Climate Change

Published on April 19th, 2015 | by James Ayre


Carbon Emissions, Climate Change, & The Various Effects — Great New Infographic

April 19th, 2015 by  

An interesting new infographic from “InformationisBeautiful” concerning carbon dioxide emissions and climate change recently came to my attention, and seemed worth sharing. The infographic goes over many, many things, including: the current rate of carbon emissions, the carbon ‘budget’ if we’re going to avoid a dangerous rise in temperature, current fossil fuel reserves, the various predicted effects of various levels of temperature rise, and a couple of other figures.


I admit to not agreeing with all of the predictions/characterizations here, though — in particular, the reference to Greece, Italy, and Spain, being deserts at a 3–4° Celsius rise irks me. That whole region had a pronouncedly different (more temperate, more humid, more mild) quality to it before being nearly completely deforested during, right before, and after the Bronze Age (very arguably in part playing into and precipitating the late Bronze Age civilizational collapse).

To make my point here — regional and micro-climates matter too, and these can be notably influenced by human behavior in direct ways. While it’s a somewhat controversial point to make, the presence of plants, forests, animals other than humans, etc — all have significant effects on the local and/or micro climate(s). While the wider climate certainly matters, specific regions can be influenced to a great degree by the specifics of that region or locality — building up and supporting the vegetation in a region (or, more likely, in specific inhabited parts) is a possibility (albeit probably a rather expensive one). I’m not at all convinced that all of Southern Europe will be abandoned to desert with a 3–4° Celsius rise in temperature. (End rant.)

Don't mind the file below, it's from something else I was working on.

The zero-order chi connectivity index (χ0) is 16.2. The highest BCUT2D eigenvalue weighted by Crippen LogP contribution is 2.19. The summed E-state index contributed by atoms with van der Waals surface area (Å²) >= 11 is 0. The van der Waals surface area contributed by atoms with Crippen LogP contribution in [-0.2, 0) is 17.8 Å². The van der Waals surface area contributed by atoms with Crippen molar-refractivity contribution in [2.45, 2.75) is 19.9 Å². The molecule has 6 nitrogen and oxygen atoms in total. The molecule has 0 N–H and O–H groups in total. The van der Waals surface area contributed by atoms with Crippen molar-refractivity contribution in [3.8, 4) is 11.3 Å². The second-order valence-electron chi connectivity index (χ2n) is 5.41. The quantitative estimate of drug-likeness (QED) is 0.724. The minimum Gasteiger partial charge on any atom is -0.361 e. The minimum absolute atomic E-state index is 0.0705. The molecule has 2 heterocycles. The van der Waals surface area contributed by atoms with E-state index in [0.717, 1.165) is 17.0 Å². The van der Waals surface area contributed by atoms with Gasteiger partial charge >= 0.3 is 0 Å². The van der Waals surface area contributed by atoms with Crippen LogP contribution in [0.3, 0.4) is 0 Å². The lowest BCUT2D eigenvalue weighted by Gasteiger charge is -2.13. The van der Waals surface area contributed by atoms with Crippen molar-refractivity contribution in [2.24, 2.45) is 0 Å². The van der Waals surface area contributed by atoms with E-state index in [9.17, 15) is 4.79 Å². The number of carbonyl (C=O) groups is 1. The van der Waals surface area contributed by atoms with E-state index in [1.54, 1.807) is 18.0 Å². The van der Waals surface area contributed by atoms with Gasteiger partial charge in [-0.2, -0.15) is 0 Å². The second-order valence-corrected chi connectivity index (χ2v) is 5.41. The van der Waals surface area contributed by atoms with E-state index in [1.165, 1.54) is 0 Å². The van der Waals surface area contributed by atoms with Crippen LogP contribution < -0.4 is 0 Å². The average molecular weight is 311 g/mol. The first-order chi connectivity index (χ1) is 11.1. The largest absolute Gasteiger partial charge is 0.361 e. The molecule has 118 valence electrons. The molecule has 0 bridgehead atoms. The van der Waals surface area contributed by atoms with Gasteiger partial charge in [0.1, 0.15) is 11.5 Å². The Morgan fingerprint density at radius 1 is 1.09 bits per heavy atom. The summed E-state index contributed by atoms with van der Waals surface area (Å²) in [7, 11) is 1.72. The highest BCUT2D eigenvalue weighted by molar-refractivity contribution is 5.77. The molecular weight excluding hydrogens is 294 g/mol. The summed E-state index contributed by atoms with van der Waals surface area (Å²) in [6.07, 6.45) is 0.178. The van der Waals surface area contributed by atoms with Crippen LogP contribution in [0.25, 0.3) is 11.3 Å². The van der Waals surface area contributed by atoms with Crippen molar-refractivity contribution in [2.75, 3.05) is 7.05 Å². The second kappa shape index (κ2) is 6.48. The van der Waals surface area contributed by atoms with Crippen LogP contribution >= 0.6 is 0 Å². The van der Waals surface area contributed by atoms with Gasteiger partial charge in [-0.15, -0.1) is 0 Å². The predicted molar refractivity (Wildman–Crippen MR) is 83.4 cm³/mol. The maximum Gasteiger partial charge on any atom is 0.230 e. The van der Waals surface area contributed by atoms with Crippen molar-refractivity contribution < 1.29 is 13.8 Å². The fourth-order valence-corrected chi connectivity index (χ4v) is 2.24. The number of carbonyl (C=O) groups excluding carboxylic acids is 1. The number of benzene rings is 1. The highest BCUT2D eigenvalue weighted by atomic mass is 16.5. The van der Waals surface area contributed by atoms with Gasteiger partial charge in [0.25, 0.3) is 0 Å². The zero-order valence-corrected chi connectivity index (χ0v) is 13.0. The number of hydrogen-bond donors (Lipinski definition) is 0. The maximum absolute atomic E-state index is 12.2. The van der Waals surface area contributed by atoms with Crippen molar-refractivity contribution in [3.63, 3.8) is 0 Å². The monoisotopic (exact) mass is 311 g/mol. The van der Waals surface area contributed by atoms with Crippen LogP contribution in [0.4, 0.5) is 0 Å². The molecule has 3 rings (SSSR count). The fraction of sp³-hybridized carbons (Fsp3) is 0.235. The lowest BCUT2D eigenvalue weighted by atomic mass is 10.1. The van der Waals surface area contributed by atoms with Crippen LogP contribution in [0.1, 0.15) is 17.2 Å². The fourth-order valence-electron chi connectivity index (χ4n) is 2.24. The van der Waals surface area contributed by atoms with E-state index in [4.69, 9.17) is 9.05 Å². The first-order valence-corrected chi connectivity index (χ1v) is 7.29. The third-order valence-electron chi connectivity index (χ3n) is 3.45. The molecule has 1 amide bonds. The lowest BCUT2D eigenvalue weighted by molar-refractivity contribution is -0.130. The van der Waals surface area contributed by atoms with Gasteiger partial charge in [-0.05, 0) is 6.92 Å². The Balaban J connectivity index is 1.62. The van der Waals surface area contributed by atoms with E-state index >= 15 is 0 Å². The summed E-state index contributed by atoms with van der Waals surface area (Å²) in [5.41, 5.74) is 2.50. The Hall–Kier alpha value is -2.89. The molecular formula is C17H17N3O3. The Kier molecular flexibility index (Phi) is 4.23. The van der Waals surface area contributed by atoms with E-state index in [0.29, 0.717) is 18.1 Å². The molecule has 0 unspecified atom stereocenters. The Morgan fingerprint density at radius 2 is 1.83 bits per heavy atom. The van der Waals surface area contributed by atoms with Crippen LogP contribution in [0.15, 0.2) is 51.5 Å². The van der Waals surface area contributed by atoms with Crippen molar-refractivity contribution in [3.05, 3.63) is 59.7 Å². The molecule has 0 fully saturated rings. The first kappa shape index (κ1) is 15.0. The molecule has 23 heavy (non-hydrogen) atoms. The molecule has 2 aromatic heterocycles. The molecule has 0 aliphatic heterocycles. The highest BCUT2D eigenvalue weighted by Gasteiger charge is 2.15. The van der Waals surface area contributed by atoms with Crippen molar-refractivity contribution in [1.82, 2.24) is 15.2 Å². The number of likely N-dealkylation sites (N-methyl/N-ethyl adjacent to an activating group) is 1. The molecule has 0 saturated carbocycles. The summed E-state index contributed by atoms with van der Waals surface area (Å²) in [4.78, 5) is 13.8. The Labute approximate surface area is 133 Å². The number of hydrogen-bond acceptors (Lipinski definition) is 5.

Another thing that I’ll mention is that the sea level rise predictions shown in the infographic are very likely low-balling it to a great degree. I understand the primary reason for doing so (so that the predictions don’t prove false), but… sea level rise looks very likely to be far more rapid than those predictions. And perhaps more importantly, far more unpredictable — sea level rise has tended to occur in large pulses. Large increases in relatively short amounts of time are a possibility.